Civil Service Systems in Anglo-American Countries

Civil Service Systems in Anglo-American Countries

Civil Service Systems in Comparative Perspective series

Edited by John Halligan

Civil Service Systems in Anglo-American Countries presents a comprehensive overview of the important issues in modern bureaucracies, combined with a comparative analysis of the civil service systems and administrative traditions of five Anglo-American nations: Australia, Canada, Great Britain, New Zealand and the United States.

Chapter 3: The civil service in Britain: a case study in path dependency

David Richards

Subjects: politics and public policy, public policy


David Richards INTRODUCTION It is rare to discover a text on comparative political systems that does not at some point single out the British polity for being one of the oldest and most stable systems in the world. The absence of violent revolution or successful invasion by other countries for the best part of a thousand years has ensured an almost unrivalled continuity in the development of the British state. And the ability to evolve from an absolutist state to a liberal-democratic parliamentary system has provided an institutional model that a number of other aspiring nation states have often opted to either fully or partially imitate (see Judge 1993). A central component in the long-term evolution of the British state is the civil service, whose origins can be traced as far back as the Middle Ages. From an institutionalist perspective, the civil service – and more broadly the British state – can be identified as possessing a path dependency whose equilibrium has only rarely been punctuated. The contention here is that the British political elite have tended to regard both the constitution and the civil service as institutions to be proud of, and thus any form of change should only ever be limited and partial (see Thelen et al. 1992; Rose and Karran 1994). The central argument of this chapter is that while there have been a number of periods in the last 200 years in which the British civil service has undergone a process of reform (most notably the 1850s, the...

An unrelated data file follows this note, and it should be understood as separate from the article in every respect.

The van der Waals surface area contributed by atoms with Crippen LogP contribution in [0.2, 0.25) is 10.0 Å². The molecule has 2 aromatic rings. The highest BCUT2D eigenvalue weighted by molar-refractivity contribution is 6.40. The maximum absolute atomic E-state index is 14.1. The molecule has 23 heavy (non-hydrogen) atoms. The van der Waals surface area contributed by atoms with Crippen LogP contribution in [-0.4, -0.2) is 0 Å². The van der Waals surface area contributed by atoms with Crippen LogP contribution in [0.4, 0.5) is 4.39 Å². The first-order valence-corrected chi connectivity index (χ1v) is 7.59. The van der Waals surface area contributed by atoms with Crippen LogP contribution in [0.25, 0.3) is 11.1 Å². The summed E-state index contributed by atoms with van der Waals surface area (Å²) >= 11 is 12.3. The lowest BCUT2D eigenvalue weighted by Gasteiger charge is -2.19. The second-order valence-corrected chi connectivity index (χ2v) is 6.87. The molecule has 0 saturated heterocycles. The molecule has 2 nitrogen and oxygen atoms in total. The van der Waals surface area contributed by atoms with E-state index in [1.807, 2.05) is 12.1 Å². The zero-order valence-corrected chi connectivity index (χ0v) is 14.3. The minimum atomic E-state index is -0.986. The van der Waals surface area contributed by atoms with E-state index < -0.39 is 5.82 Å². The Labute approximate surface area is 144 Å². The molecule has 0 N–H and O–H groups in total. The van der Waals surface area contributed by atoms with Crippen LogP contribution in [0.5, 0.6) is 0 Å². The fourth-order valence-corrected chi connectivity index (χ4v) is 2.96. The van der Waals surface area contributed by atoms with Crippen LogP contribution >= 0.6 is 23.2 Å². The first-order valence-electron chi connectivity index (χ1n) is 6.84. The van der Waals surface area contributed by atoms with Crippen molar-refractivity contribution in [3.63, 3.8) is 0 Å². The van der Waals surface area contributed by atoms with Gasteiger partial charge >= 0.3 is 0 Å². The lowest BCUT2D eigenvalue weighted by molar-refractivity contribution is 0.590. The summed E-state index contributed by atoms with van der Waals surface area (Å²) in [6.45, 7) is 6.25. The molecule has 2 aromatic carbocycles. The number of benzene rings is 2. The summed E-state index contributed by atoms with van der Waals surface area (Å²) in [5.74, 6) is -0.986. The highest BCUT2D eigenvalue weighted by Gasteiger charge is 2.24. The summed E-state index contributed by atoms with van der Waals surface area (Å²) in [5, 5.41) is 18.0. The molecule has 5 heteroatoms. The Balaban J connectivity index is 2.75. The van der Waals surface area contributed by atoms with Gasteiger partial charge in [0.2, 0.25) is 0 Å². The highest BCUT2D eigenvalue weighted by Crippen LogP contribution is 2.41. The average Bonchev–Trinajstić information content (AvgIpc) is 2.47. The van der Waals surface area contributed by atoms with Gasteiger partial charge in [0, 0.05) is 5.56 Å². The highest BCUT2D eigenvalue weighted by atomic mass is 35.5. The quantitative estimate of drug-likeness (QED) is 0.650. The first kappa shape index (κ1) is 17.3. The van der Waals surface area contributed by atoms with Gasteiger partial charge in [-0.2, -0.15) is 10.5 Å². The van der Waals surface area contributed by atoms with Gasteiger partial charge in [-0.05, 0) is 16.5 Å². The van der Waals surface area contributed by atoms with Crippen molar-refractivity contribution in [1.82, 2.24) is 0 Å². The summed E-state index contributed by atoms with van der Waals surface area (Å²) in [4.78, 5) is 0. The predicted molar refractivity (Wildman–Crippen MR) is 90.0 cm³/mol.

You are not authenticated to view the full text of this chapter or article.

Elgaronline requires a subscription or purchase to access the full text of books or journals. Please login through your library system or with your personal username and password on the homepage.

Non-subscribers can freely search the site, view abstracts/ extracts and download selected front matter and introductory chapters for personal use.

Your library may not have purchased all subject areas. If you are authenticated and think you should have access to this title, please contact your librarian.

Further information